AU urges inclusive Libya government, setback to rebels
ADDIS ABABA (Reuters) - The African Union called on Friday for the formation of an inclusive transitional government in Libya, saying it could not recognize the rebels as sole legitimate representatives of the nation while fighting continued.
The snub showed how much influence fallen Libyan leader Muammar Gaddafi had on the bloc -- he was one of its main financiers and presented several African leaders with large sums of money.
The stand was also at odds with the dozens of countries that have announced their recognition of the National Transitional Council, whose fighters ousted Gaddafi from his Tripoli power base this week and forced him to go on the run.
Perhaps most significantly, the Arab League backed the rebels this week, after suspending Libya's membership when Gaddafi's forces launched a crackdown in February to try to prevent an uprising from spreading in the east of the country.
Only three heads of state attended an emergency summit of the AU Peace and Security Council in Addis Ababa, which brought together 15 members who officials said divided almost equally over whether to recognize the rebels.
"The AU peace and security council is weighted with countries who have backed Gaddafi in the past or owe him favors. They will not recognize the NTC," one senior Western diplomat told Reuters before the AU's communique was read out.
the council members are Zimbabwe, Kenya, Equatorial Guinea, Nigeria, Libya, Namibia, South Africa, Djibouti, Rwanda, Burundi, Chad Benin, Ivory Coast, Mali and Mauritania.
As well as calling for an inclusive government which would theoretically include Gaddafi supporters, the communique urged a democratic transition and support for the organization of elections and a national reconciliation process.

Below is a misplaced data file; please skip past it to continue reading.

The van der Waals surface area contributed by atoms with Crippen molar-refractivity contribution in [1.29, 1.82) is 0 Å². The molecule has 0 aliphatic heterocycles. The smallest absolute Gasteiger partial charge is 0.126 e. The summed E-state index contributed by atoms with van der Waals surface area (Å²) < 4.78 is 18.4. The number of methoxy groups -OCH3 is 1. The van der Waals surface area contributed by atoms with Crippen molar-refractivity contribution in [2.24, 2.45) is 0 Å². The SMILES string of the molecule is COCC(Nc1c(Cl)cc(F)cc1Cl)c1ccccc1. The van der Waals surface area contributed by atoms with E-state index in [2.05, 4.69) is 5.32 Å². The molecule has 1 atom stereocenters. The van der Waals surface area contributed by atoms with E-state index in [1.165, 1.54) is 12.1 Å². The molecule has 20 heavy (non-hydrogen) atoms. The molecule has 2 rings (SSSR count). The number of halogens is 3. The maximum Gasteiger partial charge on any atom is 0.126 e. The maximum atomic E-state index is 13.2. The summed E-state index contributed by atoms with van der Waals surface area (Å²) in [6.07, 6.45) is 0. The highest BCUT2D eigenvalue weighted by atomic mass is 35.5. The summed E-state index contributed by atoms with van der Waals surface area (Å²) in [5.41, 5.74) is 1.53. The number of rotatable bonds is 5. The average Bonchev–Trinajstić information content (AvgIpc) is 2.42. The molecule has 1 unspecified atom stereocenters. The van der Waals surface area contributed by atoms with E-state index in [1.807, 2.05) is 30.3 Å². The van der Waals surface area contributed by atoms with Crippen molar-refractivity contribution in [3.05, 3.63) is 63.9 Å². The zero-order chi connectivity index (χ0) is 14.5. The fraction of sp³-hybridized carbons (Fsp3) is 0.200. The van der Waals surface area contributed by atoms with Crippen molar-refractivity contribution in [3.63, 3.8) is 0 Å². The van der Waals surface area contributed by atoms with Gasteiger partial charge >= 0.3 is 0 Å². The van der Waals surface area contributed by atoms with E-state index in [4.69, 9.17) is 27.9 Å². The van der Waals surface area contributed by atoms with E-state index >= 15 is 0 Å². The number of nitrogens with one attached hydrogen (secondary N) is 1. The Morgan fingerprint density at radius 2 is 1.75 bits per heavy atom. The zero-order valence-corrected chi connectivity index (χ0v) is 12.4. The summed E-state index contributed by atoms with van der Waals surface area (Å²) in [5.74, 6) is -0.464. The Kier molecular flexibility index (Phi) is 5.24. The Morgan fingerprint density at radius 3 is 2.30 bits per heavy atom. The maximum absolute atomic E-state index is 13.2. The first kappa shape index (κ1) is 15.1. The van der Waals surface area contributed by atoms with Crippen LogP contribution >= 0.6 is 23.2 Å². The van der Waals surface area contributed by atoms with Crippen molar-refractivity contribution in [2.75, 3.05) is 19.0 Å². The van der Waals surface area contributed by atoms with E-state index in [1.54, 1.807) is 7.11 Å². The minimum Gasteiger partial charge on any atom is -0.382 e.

"(The council) strongly reaffirms that the AU stands with the people of Libya and encourages all the parties in Libya to come together and negotiate a peaceful process that would lead to democracy," said Ramtane Lamamra, AU Commissioner for Peace and Security.
AFRICAN SUPPORT FOR GADDAFI
But South African leader Jacob Zuma, who has been a vocal Gaddafi supporter, said the pan-African bloc would not recognize the rebels while fighting was still going on. The NTC has won recognition from more than 40 countries, and an AU aide said 20 of them were African.
"If there is fighting, there is fighting. So we can't stand here and say this is the legitimate (government) now. The process is fluid. That's part of what we inform countries - whether there is an authority to recognize," Zuma told reporters.
Two of the three heads of state at the summit, Uganda's Yoweri Museveni and Zuma, have been vocal supporters of Gaddafi. Zimbabwe is one of the few states strongly in Gaddafi's camp and is seen as a place where he may seek shelter.
Zuma led an AU mediation effort in Libya but his two personal visits this year produced no meaningful results.
The AU proposed a road map for a change in leadership in Libya that has been largely ignored by Western powers -- a rebuff analysts said has angered many African states with long ties to Gaddafi.
The African Union was founded at a summit in Gaddafi's home town, Sirte, on September 9, 1999. State-owned Afriqiyah Airways marks that date by painting the motif "9.9.99" on the tail of each of its jets.
(Reporting by Barry Malone; Writing by Yara Bayoumy; Editing by Tim Pearce)
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